By Chesca Santiago
Fiber by fiber, knot by knot, the Philippines’ Bicol region has long been weaving strength through softness with the abaca. Also known as manila hemp, abaca is a natural fiber harvested from the leaf stalks of the abaca plant. From its fiber, what emerges is a fabric of fascinating paradox: fine in strands and soft to the touch, yet resilient in its durability and versatility.
Equal parts pliable and sturdy, the abaca has been dubbed as the “strongest natural fiber in the world,” and Bicolanos have woven it into a multitude of forms that have withstood centuries of history and use. All over the world, not just within Bicol and the Philippines, abaca forms a crucial raw material for various industrial, household, and textile purposes. Here lies the tenacity of the Bicolano fiber: in yielding the most durable products, in its flexibility to cater to different functions, and in resisting natural calamities and politico-economic crises that ravage the industry.
A mat woven from abaca fiber.
The centuries-old fiber of resilience
Although sources are inconclusive, the earliest accounts of abaca in the Philippines are said to have been chronicled by Antonio Pigafetta around 1521. What is certain is that locals have been weaving the fiber into clothing and more for centuries, and by the early 1800s, production of abaca for export purposes was underway.
Leaf stalks of these abaca plants in Camarines Sur, Bicol may be harvested into fiber.
Image Credit: MarvinBikolano https://commons.wikimedia.org/wiki/File:Abaca_Tree.jpg
Today, the Philippines is the top supplier of abaca worldwide, with the country producing over 87% of the world’s abaca needs. This is led by the Bicol region, which just this June of 2023 yielded 34% of the country’s production. In 2022, Catanduanes was declared the “abaca capital of the Philippines” after consistently being at the forefront of the industry.
From cordage, baskets, to barongs
Thus, within the region’s fields, abaca fiber woven into various uses abound—so much so that the fiber has also become synonymous with Bicol along with the Mayon volcano and Bicol Express. In the region, abaca weaving is a business largely undertaken by households and the community. From harvesting to weaving, family members cast practical marvels knotted and twisted by their own hands.
A hat woven from abaca in Bicol.
Image Credit: Alma Gamil https://flic.kr/p/dH9wau
In the mechanical, electrical, and automotive sectors, abaca is an indispensable material for shipping cordage, cable insulators, automotive components, and more. With its strength, the abaca is more than capable of supporting ships, automobiles, and electrical infrastructure. But aside from these industrial-grade uses, abaca is also a promising substitute for paper needs, including currency notes, coffee filters, and weather-resistant maps and charts.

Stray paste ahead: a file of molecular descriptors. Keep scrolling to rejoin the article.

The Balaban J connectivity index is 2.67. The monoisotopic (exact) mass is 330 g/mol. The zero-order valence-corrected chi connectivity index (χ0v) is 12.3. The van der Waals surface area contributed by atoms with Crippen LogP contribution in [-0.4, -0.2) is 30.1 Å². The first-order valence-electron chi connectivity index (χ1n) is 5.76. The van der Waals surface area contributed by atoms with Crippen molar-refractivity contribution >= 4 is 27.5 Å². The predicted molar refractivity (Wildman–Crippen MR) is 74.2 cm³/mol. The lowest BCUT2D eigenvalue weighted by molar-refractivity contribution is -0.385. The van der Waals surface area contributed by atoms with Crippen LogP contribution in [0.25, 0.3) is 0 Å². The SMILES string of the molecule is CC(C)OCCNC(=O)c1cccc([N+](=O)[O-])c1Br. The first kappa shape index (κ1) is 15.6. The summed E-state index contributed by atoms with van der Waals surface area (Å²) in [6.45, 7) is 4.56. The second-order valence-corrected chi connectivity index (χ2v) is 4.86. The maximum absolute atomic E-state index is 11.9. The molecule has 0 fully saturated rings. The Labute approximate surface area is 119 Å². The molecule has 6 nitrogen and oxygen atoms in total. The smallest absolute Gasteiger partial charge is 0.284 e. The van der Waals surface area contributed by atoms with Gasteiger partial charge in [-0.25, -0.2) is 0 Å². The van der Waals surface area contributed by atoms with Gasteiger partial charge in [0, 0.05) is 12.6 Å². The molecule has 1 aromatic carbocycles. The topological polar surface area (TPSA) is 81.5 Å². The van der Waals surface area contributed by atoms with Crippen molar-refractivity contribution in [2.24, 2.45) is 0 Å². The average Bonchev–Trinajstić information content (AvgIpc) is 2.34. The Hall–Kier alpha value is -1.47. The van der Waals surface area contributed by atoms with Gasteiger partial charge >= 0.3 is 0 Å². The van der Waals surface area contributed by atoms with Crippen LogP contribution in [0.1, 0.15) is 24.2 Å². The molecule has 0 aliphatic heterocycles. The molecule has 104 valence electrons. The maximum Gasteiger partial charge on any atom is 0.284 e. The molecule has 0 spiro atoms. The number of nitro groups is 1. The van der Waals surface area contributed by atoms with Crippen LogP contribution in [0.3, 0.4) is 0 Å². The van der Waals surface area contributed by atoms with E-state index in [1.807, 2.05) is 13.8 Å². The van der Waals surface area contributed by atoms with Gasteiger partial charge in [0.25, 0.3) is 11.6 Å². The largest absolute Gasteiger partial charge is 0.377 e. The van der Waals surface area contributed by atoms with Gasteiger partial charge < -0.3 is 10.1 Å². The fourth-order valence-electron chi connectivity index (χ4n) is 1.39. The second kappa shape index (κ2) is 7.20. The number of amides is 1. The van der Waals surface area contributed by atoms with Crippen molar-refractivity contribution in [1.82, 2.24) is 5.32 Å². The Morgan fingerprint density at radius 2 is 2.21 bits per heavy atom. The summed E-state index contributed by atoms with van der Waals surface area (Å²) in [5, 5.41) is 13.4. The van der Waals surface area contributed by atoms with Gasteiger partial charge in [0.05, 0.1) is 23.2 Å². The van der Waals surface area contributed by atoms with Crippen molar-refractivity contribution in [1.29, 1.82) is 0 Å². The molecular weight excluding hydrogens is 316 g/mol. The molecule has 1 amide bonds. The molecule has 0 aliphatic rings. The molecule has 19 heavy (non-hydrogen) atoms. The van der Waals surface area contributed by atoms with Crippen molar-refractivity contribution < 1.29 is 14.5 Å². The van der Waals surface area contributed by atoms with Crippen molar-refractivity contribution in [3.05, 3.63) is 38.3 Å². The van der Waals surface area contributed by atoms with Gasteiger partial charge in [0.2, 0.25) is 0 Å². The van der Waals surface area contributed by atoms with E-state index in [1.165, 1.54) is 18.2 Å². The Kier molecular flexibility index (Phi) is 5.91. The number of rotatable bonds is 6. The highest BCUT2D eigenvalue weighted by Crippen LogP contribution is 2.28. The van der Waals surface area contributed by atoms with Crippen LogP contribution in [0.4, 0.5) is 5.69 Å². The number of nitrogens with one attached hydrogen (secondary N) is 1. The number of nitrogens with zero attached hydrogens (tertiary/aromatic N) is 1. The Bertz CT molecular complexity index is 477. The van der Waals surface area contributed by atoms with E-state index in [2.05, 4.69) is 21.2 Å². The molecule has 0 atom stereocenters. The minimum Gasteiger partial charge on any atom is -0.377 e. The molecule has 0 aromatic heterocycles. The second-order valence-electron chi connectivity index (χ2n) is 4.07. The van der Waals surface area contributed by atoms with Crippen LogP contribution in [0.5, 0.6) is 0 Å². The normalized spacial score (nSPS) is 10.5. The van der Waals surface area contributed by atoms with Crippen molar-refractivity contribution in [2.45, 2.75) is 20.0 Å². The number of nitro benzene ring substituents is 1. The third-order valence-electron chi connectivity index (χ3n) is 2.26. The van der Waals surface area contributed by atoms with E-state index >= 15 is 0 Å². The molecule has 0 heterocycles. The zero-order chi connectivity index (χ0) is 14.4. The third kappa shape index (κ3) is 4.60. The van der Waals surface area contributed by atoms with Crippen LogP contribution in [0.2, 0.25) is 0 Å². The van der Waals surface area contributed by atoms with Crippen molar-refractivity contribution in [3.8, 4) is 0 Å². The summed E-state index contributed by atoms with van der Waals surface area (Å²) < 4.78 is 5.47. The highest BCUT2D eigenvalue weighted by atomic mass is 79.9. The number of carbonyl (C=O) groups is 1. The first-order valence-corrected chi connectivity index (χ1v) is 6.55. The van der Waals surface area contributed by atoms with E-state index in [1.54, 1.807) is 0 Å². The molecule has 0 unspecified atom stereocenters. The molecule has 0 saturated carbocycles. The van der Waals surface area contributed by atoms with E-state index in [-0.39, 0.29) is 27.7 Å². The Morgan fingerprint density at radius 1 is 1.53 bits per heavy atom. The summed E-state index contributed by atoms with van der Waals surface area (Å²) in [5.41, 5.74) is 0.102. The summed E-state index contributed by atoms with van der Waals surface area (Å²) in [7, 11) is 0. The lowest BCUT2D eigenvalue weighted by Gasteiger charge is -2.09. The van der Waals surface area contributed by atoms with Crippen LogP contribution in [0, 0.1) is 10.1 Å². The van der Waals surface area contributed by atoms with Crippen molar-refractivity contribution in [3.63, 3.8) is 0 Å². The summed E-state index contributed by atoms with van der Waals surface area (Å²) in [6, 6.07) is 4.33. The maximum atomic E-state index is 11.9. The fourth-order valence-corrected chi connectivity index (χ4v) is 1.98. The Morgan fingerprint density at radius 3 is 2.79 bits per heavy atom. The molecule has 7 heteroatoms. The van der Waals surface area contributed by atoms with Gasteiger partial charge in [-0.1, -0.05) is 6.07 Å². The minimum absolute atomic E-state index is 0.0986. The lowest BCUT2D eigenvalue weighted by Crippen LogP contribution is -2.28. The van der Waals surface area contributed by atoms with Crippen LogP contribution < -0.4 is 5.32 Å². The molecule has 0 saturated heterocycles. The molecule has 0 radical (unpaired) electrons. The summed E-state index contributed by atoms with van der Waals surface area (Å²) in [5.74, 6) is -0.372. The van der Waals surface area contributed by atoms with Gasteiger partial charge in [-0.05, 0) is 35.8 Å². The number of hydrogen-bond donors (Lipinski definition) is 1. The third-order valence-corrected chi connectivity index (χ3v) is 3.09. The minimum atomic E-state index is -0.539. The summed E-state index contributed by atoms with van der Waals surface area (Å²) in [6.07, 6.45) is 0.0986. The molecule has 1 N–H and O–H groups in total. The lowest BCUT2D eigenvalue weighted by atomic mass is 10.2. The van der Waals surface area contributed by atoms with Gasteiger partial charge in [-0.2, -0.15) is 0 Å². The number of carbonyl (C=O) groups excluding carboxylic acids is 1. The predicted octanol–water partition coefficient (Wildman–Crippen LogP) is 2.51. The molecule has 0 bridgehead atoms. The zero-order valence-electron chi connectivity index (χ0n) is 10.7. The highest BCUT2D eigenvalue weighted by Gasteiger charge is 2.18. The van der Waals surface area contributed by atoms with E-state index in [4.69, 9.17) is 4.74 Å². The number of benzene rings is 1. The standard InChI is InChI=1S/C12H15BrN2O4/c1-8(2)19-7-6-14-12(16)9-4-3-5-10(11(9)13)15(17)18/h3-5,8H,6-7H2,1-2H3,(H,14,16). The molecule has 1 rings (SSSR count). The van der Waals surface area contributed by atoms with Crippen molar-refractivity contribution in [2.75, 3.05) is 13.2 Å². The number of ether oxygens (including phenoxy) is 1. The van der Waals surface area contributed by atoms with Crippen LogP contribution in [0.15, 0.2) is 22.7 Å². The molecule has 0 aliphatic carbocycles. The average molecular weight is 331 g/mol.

Yet most prominent in the markets of Bicol is abaca fibers woven into household purposes. Lining the tourist destinations in the region are stores selling abaca baskets, lamps, carpets, storage containers, furniture frames, lamps, placemats, and many other decorative articles for the home.
Abaca slippers sold in Bicol.
Image Credit: Alma Gamil https://flic.kr/p/dLYQon
Sinamay and pinukpok
The versatility of the fiber continues with textile. In Bicol, abaca is also woven into sinamay—an open-weave sheer fabric that may be used for finer hats, placemats, shawls, gift wrappers, and other embellishments.
In the early 2000s, another optimistic development in the region’s abaca industry came with the introduction of the pinukpok. Introduced by the Department of Science and Technology through innovative new technology, pinukpok is also known as extra fine sinamay. It is essentially an abaca fabric pounded until it resembles linen. Stronger than both cotton and silk, it’s a promising material for clothing; hence, aided by local government efforts, pinukpok is fast becoming a preferred material for high fashion clothing such as the terno and barong.
Strength in all its fibers
But before the abaca emerges into its manifold forms, Bicolanos must first undergo a labor-intensive process to harvest and eventually weave the fibers. Preparation comes in several stages: harvesting of stalks, separating them into layers, extracting fiber through stripping, washing and drying, grading according to international standards, and finally bundling. All these are performed before the fibers are painstakingly twisted and knotted by patient hands.
Abaca stalks are stripped into fibers by hand or by machine.
Image Credit: Ronald Tagra https://www.flickr.com/photos/38872730@N00/8223921119
Such is a process that requires no less than strength from the Bicolanos—a reality compounded by long-standing threats that put the industry in peril. Situated in a typhoon corridor, the Bicol region is especially prone to intense storms that pillage abaca plantations year by year. There is also the insufficiency of state support for the sector; when the industry demands innovation and expensive machinery to keep up with global forces of industrialization and consumerism, the fate of the Bicolano abaca stands in question.
Still, if there’s anything that the cordage, baskets, and barongs of the abaca have shown us, it is that strength will always lie in its fibers. As flexible as it is durable, it is with firmness that Bicol abaca weaving will always persist.